JUnit 5 Lazy Assertion Message Tutorial

JUnit is a popular unit testing framework for Java. In JUnit 5, assertions are used to check the expected outcome of a test case. Assertion messages are used to provide more information about the failed test and help in debugging.

The Lazy Assertion Message feature in JUnit 5 allows you to specify the assertion message only when the assertion fails. This can be useful when the message is expensive to compute or when it contains a lot of information that is not necessary unless the assertion fails.

To use Lazy Assertion Message in JUnit 5, you need to use the assertEquals method and pass a lambda expression as the last argument. This lambda expression should return the message that you want to display when the assertion fails.

Example 1

assertEquals(expected, actual, () -> "Expected " + expected + " but got " + actual);

In the above example, the message “Expected ” + expected + ” but got ” + actual” will be computed only if the assertion fails. Otherwise, it will not be executed.

You can also use the assertTrue and assertFalse methods in a similar way to specify a lazy assertion message. Here is an example:

assertTrue(condition, () -> "Expected condition to be true but it was false");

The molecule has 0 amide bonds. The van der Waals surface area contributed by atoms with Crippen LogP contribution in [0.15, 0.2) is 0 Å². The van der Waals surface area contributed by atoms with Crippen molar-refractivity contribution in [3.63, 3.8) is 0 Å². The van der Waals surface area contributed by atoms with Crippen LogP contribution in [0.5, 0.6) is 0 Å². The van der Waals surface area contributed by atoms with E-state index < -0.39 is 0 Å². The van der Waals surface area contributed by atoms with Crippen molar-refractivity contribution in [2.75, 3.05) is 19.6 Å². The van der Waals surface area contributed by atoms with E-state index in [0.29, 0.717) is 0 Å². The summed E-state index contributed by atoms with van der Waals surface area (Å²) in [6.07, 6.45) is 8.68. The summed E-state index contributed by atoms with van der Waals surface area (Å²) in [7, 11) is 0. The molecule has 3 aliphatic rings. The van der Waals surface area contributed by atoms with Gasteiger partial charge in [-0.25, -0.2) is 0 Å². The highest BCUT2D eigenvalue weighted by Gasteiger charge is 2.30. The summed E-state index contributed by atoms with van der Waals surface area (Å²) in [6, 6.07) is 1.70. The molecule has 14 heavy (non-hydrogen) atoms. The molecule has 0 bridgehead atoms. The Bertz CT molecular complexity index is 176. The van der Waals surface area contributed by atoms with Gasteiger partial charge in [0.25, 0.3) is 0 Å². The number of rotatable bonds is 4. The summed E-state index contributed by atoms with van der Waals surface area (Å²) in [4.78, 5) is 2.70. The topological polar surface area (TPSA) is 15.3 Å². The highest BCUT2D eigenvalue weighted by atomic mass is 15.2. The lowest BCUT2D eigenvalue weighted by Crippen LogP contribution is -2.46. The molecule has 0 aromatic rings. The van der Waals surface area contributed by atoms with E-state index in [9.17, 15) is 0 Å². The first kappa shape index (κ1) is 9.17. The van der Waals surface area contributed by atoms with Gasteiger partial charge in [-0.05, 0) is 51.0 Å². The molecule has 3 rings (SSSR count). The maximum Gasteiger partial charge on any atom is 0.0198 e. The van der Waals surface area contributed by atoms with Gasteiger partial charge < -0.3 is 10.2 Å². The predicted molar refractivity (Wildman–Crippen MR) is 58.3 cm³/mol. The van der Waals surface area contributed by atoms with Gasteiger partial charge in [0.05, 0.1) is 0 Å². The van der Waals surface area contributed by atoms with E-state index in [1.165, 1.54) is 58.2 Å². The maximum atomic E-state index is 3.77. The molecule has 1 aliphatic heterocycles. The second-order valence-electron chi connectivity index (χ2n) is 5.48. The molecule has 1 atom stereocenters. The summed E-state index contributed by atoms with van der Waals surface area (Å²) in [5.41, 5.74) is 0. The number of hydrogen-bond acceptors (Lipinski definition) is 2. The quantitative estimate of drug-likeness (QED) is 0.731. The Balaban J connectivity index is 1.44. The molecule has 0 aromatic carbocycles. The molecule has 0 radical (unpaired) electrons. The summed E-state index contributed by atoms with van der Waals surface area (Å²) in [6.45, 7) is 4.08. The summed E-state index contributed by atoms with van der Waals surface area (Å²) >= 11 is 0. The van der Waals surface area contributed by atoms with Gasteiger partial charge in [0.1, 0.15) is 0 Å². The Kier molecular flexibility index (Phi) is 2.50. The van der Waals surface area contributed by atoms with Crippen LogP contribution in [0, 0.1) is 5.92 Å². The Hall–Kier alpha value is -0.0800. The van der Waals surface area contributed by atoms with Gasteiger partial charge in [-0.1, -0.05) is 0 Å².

A Lazy Assertion Message can be useful when you have a long or complex message that you only want to compute if the assertion fails. It can help improve the performance of your test cases by avoiding unnecessary computation of the message.

Example 2

The below code snippet is an example of a JUnit test that imports import parameters from a CSV file. It tests the integer subtraction, and if the result is incorrect fails. Notice how it uses the Lazy Assertion Message in the assertEquals() assertion.

@CsvFileSource(resources = "/integerSubtraction.csv")
void integerSubtraction(int minuend, int subtrahend, int expectedResult) {
    System.out.println("Running Test "+minuend+" - " +subtrahend+ " = " + expectedResult);

    int actualResult = calculator.integerSubtraction(minuend, subtrahend);

    assertEquals(expectedResult, actualResult,
            ()->minuend + "-" + subtrahend + " did not produce " + expectedResult);

Video Tutorial

I hope this tutorial has helped you understand how to use Lazy Assertion Message in JUnit 5. If you have any questions, please feel free to ask.

If you’re eager to improve your unit testing abilities, make sure to visit the Testing Java Code page. There, you’ll discover a range of tutorials designed to help you master the art of structuring unit test methods, enabling you to write robust and maintainable code.

Happy learning!